A regulatory agency charged with overseeing financial products ...
  3. Investor Protection Act

    A component of the Wall Street Reform and Consumer Protection ...
  4. Systemic Risk

    Investopedia explains: A systemic risk is the possibility that ...
  5. Ability To Repay

    An individual's financial capacity to make good on a debt. Specifically, ...
  6. Systemically Important Financial ...

    Any firm as designated by the U.S. Federal Reserve, whose collapse ...
Related Articles
  1. Investing

    The Dodd-Frank Wall Street Reform Act

    The Dodd-Frank Wall Street Reform and Consumer Protection Act, commonly called Dodd-Frank, was passed in 2010. The goal of the act is to prevent another great recession like that of 2008, which ...
  2. Markets

    Dodd-Frank Creates a Liquidity Crunch for Bonds

    While each individual institution is undoubtedly safer due to capital constraints imposed by Dodd-Frank, this makes for a more illiquid market overall. The lack of liquidity will be especially ...
  3. Investing

    Financial Regulations: Glass-Steagall to Dodd-Frank

    Here are some of the most important financial regulations that have been established.
  4. Personal Finance

    How the Consumer Financial Protection Bureau Works

    By cracking down on unfair or deceptive financial service practices, CFPB aims to give consumers more control over their economic lives.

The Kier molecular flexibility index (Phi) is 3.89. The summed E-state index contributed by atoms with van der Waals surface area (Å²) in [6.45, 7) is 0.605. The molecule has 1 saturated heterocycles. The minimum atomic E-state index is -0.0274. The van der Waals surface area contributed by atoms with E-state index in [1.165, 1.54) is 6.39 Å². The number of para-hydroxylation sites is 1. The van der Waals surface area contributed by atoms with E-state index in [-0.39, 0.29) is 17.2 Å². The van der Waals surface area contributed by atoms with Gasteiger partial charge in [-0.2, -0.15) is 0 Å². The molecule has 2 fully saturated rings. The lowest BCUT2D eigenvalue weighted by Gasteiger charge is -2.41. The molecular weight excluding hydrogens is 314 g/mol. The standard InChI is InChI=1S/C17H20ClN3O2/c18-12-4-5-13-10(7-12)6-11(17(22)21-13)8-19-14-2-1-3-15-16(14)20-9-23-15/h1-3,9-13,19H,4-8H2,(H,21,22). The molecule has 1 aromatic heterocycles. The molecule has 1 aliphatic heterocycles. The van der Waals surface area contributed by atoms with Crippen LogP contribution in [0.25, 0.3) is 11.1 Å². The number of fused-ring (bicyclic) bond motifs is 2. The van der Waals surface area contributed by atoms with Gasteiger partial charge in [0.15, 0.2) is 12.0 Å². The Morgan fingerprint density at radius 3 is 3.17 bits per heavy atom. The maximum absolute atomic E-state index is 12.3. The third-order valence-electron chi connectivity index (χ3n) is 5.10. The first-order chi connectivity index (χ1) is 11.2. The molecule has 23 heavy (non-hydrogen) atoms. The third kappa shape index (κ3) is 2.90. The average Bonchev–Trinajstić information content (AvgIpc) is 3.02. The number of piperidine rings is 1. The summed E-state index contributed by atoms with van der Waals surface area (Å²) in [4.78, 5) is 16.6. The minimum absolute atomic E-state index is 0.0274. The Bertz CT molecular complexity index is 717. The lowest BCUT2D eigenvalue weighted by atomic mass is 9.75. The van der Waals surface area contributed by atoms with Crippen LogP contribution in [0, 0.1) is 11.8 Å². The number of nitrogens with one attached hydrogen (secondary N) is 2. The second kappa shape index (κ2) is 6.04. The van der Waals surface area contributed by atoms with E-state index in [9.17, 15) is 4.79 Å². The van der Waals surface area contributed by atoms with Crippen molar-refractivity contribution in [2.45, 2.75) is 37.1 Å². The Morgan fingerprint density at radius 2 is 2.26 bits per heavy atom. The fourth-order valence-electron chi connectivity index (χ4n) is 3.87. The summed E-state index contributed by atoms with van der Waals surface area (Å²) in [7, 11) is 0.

5. Markets

    5 Of 8 Big Banks 'Failed' By U.S. Regulators (MS, WFC)

    Banks must submit a living will, describing the company's strategy for orderly resolution under bankruptcy in the event of material financial distress
  6. Managing Wealth

    Wealthy Execs Face Tougher Curbs on Bonuses

    The ways of amassing wealth on Wall Street are about to change, thanks to new federal regulations regarding executive bonus payouts.
  7. Markets

    Can the Fed Really Eliminate Too Big to Fail? (C, JPM)

    Explore the efforts to curb "too big to fail" banks, why the Dodd-Frank Reform bill has failed and why the measures taken by the Federal Reserve won't work.
  8. Markets

    Top 5 Banks That Are Too Big to Fail (JPM, BAC)

    Discover how the five largest banks have become so big that it would be detrimental to the financial health of the US economy if they fail.
  9. Markets

    A Brief History of U.S. Banking Regulation

    From the establishment of the First Bank of the United States to Dodd-Frank, American banking regulation has followed the path of a swinging pendulum.